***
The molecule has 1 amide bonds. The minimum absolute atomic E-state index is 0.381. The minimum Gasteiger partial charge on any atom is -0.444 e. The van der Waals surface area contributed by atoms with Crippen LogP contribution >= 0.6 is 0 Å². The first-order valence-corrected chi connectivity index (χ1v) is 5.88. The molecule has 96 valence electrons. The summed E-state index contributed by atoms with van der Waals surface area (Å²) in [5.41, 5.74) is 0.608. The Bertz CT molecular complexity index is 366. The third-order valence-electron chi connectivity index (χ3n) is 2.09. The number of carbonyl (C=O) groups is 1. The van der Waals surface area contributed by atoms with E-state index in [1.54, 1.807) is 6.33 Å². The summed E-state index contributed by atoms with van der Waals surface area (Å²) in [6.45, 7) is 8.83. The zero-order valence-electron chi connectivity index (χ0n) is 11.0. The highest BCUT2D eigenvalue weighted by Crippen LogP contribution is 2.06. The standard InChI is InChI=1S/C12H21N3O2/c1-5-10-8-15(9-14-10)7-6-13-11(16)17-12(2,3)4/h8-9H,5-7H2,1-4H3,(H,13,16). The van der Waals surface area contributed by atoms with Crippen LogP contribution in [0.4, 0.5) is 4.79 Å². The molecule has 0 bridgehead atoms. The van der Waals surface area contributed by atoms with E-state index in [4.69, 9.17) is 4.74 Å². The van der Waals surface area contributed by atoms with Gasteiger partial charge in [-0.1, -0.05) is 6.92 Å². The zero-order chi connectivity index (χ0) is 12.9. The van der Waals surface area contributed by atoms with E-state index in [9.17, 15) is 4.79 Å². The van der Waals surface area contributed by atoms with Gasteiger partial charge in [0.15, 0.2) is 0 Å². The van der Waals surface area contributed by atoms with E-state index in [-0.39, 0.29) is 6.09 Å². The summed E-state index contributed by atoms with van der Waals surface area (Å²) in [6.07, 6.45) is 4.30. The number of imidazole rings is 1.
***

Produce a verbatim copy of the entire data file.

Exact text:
The molecule has 1 amide bonds. The minimum absolute atomic E-state index is 0.381. The minimum Gasteiger partial charge on any atom is -0.444 e. The van der Waals surface area contributed by atoms with Crippen LogP contribution >= 0.6 is 0 Å². The first-order valence-corrected chi connectivity index (χ1v) is 5.88. The molecule has 96 valence electrons. The summed E-state index contributed by atoms with van der Waals surface area (Å²) in [5.41, 5.74) is 0.608. The Bertz CT molecular complexity index is 366. The third-order valence-electron chi connectivity index (χ3n) is 2.09. The number of carbonyl (C=O) groups is 1. The van der Waals surface area contributed by atoms with E-state index in [1.54, 1.807) is 6.33 Å². The summed E-state index contributed by atoms with van der Waals surface area (Å²) in [6.45, 7) is 8.83. The zero-order valence-electron chi connectivity index (χ0n) is 11.0. The highest BCUT2D eigenvalue weighted by Crippen LogP contribution is 2.06. The standard InChI is InChI=1S/C12H21N3O2/c1-5-10-8-15(9-14-10)7-6-13-11(16)17-12(2,3)4/h8-9H,5-7H2,1-4H3,(H,13,16). The van der Waals surface area contributed by atoms with Crippen LogP contribution in [0.4, 0.5) is 4.79 Å². The molecule has 0 bridgehead atoms. The van der Waals surface area contributed by atoms with E-state index in [4.69, 9.17) is 4.74 Å². The van der Waals surface area contributed by atoms with Gasteiger partial charge in [-0.1, -0.05) is 6.92 Å². The zero-order chi connectivity index (χ0) is 12.9. The van der Waals surface area contributed by atoms with E-state index in [9.17, 15) is 4.79 Å². The van der Waals surface area contributed by atoms with Gasteiger partial charge in [0.15, 0.2) is 0 Å². The van der Waals surface area contributed by atoms with E-state index in [-0.39, 0.29) is 6.09 Å². The summed E-state index contributed by atoms with van der Waals surface area (Å²) in [6.07, 6.45) is 4.30. The number of imidazole rings is 1.